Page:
Too Long; Didn’t Read

If you’re experiencing 2:1:103 contention because of too frequent ad hoc TVP queries then:

February 8, 2013

Some Failed Blog Topics

Filed under: SQLServerPedia Syndication — Michael J. Swart @ 5:08 pm

I list some blog topics that I don’t plan to complete.

I have a rule of thumb that I try to follow when writing. If I can write something in a simpler way I do. If I can cut out words, sentences or whole paragraphs without altering the meaning, I do. Sometimes the thing I’m left with is so short, simple and straightforward that I wouldn’t even bother tweeting it.

For example, a couple weeks ago, after a shortening revision, I wound up with “Index your tables properly while designing databases”. That’s not the title, that’s the whole thing. Something so short and simple doesn’t deserve a blog post and so neither did the long version of that post!

So I’m cleaning house. I want to post a bunch of ideas that were never good enough on their own to make the cut.

Knowledge Philanthropy

Those two words sound great together don’t they? I’ve always felt like more of a knowledge consumer. In fact this blog you’re reading is an effort on my part to “give back”. But no matter what, I’ve always felt like I’ve received way more than I’ve given.

Your Database is Not Perfect

But it doesn’t need to be. It needs to be stable, scalable, and easy to maintain. It needs to meet any requirements you care to define. Anything after that is going to be a harder sell.

Measuring the Effects of Fragmentation

An interesting experiment I started, but it led me past DBA-land into SAN Admin land and I was not comfortable saying anything with authority here.

Q & A for questions I made up:

I must have written the following while half asleep and I have absolutely no idea what it could mean:

ala Esquire: Fake… subtly bad advice “Jesus Bless You” Generic advice that gets suddenly personal: Why do delis always give pickles with sandwiches?” “Ordering Pheasant”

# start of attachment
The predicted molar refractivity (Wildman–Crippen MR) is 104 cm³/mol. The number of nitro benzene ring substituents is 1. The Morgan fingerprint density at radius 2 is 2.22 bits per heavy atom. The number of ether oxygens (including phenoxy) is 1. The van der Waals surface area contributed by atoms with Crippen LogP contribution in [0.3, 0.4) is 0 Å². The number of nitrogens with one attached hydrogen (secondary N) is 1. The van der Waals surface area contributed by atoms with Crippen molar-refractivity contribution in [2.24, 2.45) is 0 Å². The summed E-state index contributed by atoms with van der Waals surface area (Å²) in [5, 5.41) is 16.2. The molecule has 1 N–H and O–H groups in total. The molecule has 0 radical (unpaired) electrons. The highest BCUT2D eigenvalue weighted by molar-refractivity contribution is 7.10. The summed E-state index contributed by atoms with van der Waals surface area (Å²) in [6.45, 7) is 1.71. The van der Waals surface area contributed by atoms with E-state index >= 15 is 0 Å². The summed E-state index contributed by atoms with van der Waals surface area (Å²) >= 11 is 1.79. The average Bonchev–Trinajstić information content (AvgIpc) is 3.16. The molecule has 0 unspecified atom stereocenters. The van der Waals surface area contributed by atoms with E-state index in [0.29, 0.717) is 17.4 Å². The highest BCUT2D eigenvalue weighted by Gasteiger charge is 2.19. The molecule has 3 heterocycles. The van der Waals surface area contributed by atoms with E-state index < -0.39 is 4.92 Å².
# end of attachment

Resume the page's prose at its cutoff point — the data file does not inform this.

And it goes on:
Quotestring — Safe way to use Data as Code?

No, I wouldn’t count on it.

Hey bud!

The following was inspired by comments at “Last Word On Scans” It was drawn for drawing’s sake.

Wanna buy a query plan operator?

Range Scans on Multicolumn Keys

Say you have a table with an index on (LastName, FirstName) and you want to select all the rows which sort between “Lucas, George” and “Spielberg, Stephen”. I’ve never been able to find straightforward syntax that results in a query plan with a simple range scan.

I’m a Paul White Fan

Not very many of my friends and family hold up their side of the conversation when I talk about databases. But at the PASS Summit, there are hundreds of people who will! And I think that’s why I love it. I always intended to write about my experience at 2012’s summit, but I couldn’t think of anything meaningful to write. I knew that Paul White’s session was a highlight for me, but I didn’t have much else to say.


On Being Competent

Billy Joel described himself once like this:

“… I consider myself to be an inept pianist, a bad singer, and a merely competent songwriter. What I do, in my opinion, is by no means extraordinary. I am, as I’ve said, merely competent. But in an age of incompetence, that makes me extraordinary.”

That particular quote probably struck me at a time when I wasn’t feeling particularly perfect enough at what I do.


Is here! Oh actually, april fools. It’s actually called Point in time restore, and it’s been available for a while. And the syntax is a little different…